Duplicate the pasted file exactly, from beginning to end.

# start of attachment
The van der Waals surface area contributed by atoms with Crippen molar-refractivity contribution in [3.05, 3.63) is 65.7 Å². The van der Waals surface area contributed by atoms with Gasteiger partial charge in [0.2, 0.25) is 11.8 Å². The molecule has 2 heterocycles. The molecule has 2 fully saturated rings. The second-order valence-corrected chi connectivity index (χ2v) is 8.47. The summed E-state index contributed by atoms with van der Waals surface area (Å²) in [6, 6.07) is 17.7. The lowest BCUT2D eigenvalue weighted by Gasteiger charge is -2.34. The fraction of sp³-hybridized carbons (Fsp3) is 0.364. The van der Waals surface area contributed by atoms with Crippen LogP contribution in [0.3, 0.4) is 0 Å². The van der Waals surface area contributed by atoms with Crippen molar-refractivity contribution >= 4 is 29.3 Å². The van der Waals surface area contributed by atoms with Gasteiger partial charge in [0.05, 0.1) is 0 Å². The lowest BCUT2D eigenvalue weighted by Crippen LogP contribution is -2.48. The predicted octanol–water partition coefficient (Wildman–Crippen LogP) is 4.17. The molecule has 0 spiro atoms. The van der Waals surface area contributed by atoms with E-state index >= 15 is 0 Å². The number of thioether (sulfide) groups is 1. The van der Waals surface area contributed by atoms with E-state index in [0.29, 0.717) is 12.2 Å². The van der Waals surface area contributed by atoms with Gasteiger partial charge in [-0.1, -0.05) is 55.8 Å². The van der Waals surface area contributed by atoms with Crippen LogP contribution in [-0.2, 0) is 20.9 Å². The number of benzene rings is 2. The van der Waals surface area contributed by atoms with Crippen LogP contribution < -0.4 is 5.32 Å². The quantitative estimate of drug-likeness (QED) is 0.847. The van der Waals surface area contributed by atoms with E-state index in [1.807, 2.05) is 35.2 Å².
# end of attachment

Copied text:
The van der Waals surface area contributed by atoms with Crippen molar-refractivity contribution in [3.05, 3.63) is 65.7 Å². The van der Waals surface area contributed by atoms with Gasteiger partial charge in [0.2, 0.25) is 11.8 Å². The molecule has 2 heterocycles. The molecule has 2 fully saturated rings. The second-order valence-corrected chi connectivity index (χ2v) is 8.47. The summed E-state index contributed by atoms with van der Waals surface area (Å²) in [6, 6.07) is 17.7. The lowest BCUT2D eigenvalue weighted by Gasteiger charge is -2.34. The fraction of sp³-hybridized carbons (Fsp3) is 0.364. The van der Waals surface area contributed by atoms with Crippen LogP contribution in [0.3, 0.4) is 0 Å². The van der Waals surface area contributed by atoms with Crippen molar-refractivity contribution >= 4 is 29.3 Å². The van der Waals surface area contributed by atoms with Gasteiger partial charge in [0.05, 0.1) is 0 Å². The lowest BCUT2D eigenvalue weighted by Crippen LogP contribution is -2.48. The predicted octanol–water partition coefficient (Wildman–Crippen LogP) is 4.17. The molecule has 0 spiro atoms. The van der Waals surface area contributed by atoms with E-state index >= 15 is 0 Å². The number of thioether (sulfide) groups is 1. The van der Waals surface area contributed by atoms with E-state index in [0.29, 0.717) is 12.2 Å². The van der Waals surface area contributed by atoms with Gasteiger partial charge in [-0.1, -0.05) is 55.8 Å². The van der Waals surface area contributed by atoms with Crippen LogP contribution in [-0.2, 0) is 20.9 Å². The number of benzene rings is 2. The van der Waals surface area contributed by atoms with Crippen LogP contribution < -0.4 is 5.32 Å². The quantitative estimate of drug-likeness (QED) is 0.847. The van der Waals surface area contributed by atoms with E-state index in [1.807, 2.05) is 35.2 Å².